In Germany, this changed communication process in the context of social TV appears particularly audience-oriented, since there is a pent-up demand in the context of PSB. As Buschow and Schneider describe it, social TV’s progress is taking place as a result of PSB’s “crisis of legitimacy”: “While they communicate their public value to the stakeholders – and thus their contribution to the common good – they fail to include the audience, which increasingly takes an active role in this communication”.47 The German PSB audience has thus been framed as a “neglected stakeholder” who is “represented by committees ‘on trust’ or via market research methods”.48 Consequently, German TV seems to reassess its strategy of addressing audiences. Rather than continuing to pursue a one-to-many approach to mass media communication, TV refocuses on its audience through a rather one-to-one approach. This takes the form of direct interaction, and deeper audience engagement in an online environment.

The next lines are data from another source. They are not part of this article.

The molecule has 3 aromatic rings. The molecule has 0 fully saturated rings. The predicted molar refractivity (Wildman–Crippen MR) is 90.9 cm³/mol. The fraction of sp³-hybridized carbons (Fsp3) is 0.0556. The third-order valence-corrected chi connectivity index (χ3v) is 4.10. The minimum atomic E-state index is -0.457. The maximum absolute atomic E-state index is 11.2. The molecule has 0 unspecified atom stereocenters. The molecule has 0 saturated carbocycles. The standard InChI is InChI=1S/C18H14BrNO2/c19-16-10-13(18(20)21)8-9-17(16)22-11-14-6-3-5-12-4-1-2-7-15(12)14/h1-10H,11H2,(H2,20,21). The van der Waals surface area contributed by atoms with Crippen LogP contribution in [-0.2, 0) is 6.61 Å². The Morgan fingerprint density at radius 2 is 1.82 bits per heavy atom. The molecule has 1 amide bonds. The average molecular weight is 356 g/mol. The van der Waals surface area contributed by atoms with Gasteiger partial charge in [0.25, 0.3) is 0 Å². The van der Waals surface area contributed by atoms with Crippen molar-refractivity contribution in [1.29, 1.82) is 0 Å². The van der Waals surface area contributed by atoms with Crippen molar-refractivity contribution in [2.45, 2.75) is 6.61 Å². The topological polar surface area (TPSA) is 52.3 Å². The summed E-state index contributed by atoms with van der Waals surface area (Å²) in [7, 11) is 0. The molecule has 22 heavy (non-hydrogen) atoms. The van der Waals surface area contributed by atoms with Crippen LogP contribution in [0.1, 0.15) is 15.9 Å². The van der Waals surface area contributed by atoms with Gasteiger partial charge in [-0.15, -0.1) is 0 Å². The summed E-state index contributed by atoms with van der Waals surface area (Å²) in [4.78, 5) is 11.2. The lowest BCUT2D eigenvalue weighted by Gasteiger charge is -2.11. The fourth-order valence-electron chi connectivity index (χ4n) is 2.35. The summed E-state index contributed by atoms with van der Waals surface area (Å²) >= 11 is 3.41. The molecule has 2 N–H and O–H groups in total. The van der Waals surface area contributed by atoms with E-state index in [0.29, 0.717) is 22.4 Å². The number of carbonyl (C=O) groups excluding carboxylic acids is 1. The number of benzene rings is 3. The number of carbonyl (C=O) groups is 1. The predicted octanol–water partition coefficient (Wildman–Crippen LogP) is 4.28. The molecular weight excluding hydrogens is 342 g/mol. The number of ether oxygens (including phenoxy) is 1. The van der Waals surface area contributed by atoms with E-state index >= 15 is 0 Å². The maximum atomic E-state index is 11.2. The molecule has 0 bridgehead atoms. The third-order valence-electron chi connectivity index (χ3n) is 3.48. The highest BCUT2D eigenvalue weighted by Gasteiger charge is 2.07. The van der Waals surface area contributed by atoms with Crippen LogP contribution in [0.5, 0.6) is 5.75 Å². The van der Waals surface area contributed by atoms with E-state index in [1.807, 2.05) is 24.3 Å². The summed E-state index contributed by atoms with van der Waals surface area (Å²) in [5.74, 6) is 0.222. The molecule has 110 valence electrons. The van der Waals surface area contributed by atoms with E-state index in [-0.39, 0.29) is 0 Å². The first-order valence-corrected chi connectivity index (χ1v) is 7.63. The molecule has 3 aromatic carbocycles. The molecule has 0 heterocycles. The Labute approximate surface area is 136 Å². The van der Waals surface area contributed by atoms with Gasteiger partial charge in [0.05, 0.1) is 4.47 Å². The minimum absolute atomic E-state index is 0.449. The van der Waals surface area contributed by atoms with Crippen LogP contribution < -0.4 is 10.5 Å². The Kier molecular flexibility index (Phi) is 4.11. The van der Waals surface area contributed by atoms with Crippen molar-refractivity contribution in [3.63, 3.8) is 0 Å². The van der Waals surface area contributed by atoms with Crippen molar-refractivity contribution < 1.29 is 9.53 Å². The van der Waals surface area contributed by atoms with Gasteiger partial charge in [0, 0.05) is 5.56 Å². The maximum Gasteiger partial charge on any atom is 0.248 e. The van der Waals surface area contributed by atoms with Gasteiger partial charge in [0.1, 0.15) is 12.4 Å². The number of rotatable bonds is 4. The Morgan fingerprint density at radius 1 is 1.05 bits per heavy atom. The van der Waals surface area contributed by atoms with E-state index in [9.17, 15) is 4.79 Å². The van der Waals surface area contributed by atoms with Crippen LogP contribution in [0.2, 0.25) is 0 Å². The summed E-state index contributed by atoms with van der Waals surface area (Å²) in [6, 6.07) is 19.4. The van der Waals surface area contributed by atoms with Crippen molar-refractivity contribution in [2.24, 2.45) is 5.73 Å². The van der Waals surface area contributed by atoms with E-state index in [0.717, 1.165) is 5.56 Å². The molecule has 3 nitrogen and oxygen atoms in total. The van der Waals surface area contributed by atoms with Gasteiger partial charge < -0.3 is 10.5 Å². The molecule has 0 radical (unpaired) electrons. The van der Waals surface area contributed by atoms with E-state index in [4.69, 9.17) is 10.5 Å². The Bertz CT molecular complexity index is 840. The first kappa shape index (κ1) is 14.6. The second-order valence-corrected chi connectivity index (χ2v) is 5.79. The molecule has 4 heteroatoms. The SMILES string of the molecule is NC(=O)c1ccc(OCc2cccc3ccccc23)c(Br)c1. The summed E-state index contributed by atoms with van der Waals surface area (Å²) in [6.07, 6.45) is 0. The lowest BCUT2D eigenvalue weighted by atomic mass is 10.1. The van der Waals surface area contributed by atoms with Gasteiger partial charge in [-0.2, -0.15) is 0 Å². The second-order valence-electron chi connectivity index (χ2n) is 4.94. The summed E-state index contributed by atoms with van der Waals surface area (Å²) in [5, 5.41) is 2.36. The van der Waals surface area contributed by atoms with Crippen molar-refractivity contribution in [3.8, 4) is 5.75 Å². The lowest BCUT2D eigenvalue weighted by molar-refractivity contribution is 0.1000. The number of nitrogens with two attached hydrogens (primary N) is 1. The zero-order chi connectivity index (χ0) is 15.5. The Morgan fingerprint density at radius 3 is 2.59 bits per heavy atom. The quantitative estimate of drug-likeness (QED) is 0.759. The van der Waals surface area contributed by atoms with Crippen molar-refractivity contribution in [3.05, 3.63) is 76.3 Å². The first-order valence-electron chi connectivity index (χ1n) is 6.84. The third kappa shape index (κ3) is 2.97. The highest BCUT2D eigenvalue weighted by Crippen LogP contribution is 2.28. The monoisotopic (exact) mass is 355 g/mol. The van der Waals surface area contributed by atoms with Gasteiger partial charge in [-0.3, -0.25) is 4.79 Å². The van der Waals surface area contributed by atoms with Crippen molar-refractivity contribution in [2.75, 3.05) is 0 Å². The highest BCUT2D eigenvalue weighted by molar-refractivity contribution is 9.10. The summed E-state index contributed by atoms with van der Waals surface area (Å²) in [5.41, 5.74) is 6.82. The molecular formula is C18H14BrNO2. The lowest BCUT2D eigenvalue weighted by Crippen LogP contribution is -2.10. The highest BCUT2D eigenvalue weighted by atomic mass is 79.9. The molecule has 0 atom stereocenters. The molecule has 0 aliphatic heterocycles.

Yet the conceptual relationship between the audience and the television medium, long predominant, is shifting with the media cultural practices of audiences that are linked to converging technologies and multimedia applications.49 Television’s means of addressing the audience needs to be reevaluated and adjusted within a multiplatform system that combines “mass media and personal media”50 such as social networking sites. Social media is particularly provoking television since platforms and mobile media apps like YouTube, Facebook and Instagram seem to be replacing it as the defining medium of everyday media culture, especially among younger media users.51 With funk, German PSB apparently hopes to respond to these developments, and to adapt to the expectations of younger digital natives. The audience is invited to engage with the network’s content by collaborating within defined sections of a social TV show. Given that it is difficult to describe all of funk’s content in more detail here, I will discuss the show Die Frage to provide an idea of its use of audience participation.